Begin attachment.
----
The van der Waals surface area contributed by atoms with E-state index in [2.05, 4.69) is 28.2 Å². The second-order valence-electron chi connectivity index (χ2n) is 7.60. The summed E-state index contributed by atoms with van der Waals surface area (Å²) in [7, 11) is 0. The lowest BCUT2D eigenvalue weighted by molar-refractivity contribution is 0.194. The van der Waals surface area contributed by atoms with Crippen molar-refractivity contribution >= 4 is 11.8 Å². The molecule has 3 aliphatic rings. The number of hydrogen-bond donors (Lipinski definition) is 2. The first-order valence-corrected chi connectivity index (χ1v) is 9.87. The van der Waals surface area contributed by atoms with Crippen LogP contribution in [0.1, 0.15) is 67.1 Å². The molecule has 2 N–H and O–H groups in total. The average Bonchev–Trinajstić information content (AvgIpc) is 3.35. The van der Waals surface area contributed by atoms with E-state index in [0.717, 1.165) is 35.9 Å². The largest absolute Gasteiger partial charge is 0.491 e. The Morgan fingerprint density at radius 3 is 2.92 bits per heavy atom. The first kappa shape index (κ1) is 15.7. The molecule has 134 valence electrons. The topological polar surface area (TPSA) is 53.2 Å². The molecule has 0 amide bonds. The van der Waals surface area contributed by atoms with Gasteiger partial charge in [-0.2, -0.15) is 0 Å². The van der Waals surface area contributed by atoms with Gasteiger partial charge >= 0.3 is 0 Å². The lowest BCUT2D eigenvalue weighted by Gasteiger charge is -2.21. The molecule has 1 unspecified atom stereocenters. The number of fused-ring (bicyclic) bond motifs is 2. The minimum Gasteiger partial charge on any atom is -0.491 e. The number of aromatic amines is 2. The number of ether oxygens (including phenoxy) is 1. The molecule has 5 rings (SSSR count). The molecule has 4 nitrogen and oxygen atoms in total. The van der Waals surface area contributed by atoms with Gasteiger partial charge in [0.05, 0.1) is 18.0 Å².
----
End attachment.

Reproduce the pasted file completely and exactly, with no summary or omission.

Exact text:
The van der Waals surface area contributed by atoms with E-state index in [2.05, 4.69) is 28.2 Å². The second-order valence-electron chi connectivity index (χ2n) is 7.60. The summed E-state index contributed by atoms with van der Waals surface area (Å²) in [7, 11) is 0. The lowest BCUT2D eigenvalue weighted by molar-refractivity contribution is 0.194. The van der Waals surface area contributed by atoms with Crippen molar-refractivity contribution >= 4 is 11.8 Å². The molecule has 3 aliphatic rings. The number of hydrogen-bond donors (Lipinski definition) is 2. The first-order valence-corrected chi connectivity index (χ1v) is 9.87. The van der Waals surface area contributed by atoms with Crippen LogP contribution in [0.1, 0.15) is 67.1 Å². The molecule has 2 N–H and O–H groups in total. The average Bonchev–Trinajstić information content (AvgIpc) is 3.35. The van der Waals surface area contributed by atoms with E-state index in [0.717, 1.165) is 35.9 Å². The largest absolute Gasteiger partial charge is 0.491 e. The Morgan fingerprint density at radius 3 is 2.92 bits per heavy atom. The first kappa shape index (κ1) is 15.7. The molecule has 134 valence electrons. The topological polar surface area (TPSA) is 53.2 Å². The molecule has 0 amide bonds. The van der Waals surface area contributed by atoms with Gasteiger partial charge in [-0.2, -0.15) is 0 Å². The van der Waals surface area contributed by atoms with Gasteiger partial charge >= 0.3 is 0 Å². The lowest BCUT2D eigenvalue weighted by Gasteiger charge is -2.21. The molecule has 1 unspecified atom stereocenters. The number of fused-ring (bicyclic) bond motifs is 2. The minimum Gasteiger partial charge on any atom is -0.491 e. The number of aromatic amines is 2. The number of ether oxygens (including phenoxy) is 1. The molecule has 5 rings (SSSR count). The molecule has 4 nitrogen and oxygen atoms in total. The van der Waals surface area contributed by atoms with Gasteiger partial charge in [0.05, 0.1) is 18.0 Å².